Friday, March 16, 2007

Embarrassing your little brother doesn't end when you become a mom.

I'm the oldest of three siblings. Being the oldest brought with it a few random perks. I got to say, "I'm the oldest." For a brief period of time, I got to boss around two obedient little slaves. That was about it.

Almost all of these token status symbols were negated by virtue of being the oldest, only girl in a first-generation South Asian religious family. Needless to say, I had to do the lion's share of breaking in the old folks and schooling them in the the American way. By the time the youngest - Riz, hit adolescence, they were pretty much beaten down and accepting of any manner of nonsense. I like to think I had some part in this. I've never been properly thanked by either brother, but that's ok. As my mom likes to say, "I'll get my reward in the Hereafter."

I digress.

Riz and I are separated by an age gap that swallows a generation. The eight years between us means he never fully appreciated the same goofy tv shows I watched as a kid, or the music I grew up listening too. What was cool in my time is now played on the classic rock stations with that faint unpleasant odor that accompanies both nostalgia and decay.

But for all our differences, we remain siblings. We both grew up in the same home, ate the same food, and shared the same air space. Even though his only stated memory of me is when I walked out the door, suitcase in hand, off to college .. I remember a few things about him growing up. I can't say I remember him as much of a student ... smart, yes. Student? No.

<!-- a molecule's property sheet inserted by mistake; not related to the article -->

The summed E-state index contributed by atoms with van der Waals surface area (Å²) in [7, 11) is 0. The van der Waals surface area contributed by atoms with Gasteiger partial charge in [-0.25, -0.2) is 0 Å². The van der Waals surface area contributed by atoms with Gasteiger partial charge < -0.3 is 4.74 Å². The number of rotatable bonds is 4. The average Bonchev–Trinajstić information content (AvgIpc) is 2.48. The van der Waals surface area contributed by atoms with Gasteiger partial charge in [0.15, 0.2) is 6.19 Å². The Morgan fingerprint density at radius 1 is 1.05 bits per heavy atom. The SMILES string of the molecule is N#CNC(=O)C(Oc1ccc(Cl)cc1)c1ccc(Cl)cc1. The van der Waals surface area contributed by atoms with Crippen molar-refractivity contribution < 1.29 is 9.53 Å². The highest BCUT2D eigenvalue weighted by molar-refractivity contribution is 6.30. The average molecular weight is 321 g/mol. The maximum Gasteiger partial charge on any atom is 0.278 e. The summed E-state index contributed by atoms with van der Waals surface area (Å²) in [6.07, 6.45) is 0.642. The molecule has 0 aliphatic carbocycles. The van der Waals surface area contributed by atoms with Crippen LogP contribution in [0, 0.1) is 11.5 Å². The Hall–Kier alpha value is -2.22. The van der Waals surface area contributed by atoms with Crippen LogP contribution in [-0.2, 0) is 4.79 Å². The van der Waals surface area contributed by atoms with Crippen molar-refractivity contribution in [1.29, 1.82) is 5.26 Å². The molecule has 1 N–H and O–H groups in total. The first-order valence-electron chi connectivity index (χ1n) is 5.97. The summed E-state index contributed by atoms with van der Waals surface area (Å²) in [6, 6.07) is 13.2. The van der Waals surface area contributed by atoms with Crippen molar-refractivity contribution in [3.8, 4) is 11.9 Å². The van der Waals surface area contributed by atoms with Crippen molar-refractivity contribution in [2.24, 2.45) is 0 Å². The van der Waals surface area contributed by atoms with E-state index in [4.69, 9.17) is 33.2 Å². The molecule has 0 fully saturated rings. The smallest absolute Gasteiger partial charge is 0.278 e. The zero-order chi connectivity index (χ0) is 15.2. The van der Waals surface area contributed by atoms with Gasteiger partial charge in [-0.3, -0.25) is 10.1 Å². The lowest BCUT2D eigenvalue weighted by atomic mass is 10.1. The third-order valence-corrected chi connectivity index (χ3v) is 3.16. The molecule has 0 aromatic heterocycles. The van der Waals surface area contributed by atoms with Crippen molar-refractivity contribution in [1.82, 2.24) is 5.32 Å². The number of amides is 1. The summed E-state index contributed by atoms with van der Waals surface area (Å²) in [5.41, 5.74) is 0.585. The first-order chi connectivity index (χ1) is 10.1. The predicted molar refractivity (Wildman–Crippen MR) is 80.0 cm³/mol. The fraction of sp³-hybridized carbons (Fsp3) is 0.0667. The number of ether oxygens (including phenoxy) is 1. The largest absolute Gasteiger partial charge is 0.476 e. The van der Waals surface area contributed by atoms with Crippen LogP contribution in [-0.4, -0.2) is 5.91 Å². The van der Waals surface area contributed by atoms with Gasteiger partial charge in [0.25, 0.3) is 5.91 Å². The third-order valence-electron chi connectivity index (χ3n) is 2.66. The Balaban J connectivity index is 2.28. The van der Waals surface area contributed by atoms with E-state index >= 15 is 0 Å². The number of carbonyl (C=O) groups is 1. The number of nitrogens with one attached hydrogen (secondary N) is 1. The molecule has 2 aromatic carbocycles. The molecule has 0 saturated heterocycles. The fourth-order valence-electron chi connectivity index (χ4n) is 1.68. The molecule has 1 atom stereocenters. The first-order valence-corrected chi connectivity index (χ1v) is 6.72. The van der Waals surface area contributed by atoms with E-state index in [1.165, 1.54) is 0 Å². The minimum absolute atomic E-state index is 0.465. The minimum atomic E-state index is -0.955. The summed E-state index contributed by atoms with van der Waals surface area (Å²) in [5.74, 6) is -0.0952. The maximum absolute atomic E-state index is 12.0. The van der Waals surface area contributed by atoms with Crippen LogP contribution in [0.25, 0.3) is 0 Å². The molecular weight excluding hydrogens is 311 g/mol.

He's surprised us all though. My little brother, the one who could barely make it to school on time in the mornings, the one who would fall asleep standing in the shower, the one who would emerge from his bedroom in a cloud of mysterious smoke rings.. is on the verge of becoming a doctor ... a real doctor. Our little macaca has grown up, gotten himself married, and fulfilled every desi parent's ultimate fantasy.

This May, we get to call him, Dr. Riz.



And let me be the first to publicly congratulate him and tell him again - Riz, we're so proud of you. By the way, I say that without any trace of vintage Parvez family sarcasm. Really. I'm proud of you.


This week, in keeping with that honored med school tradition, he found out where he "matched." For the laymen, this means the hospital where he is matched to begin his four year residency. And the lucky institution is located in....drumroll.....Pittsburgh! Hurray!

I did a quick google to discover what Pittsburgh has to offer the young and upwardly mobile. Apart from the sports stuff and the Heinz ketchup corporation, Pittsburgh has good bread. They also have famous sandwiches. And for those of a literary bend, Pittsburgh features as a backdrop in the following written works.

Reading is important, you know. After all, books contain all manner of useful information - like how to identify diseases, what medicines to prescribe for them, how to dress wounds, and how to perform plastic surgery. Eh-hem.

Miss Mina has recently developed a fondness for books. Maybe she'll grow up to be just like her uncle.








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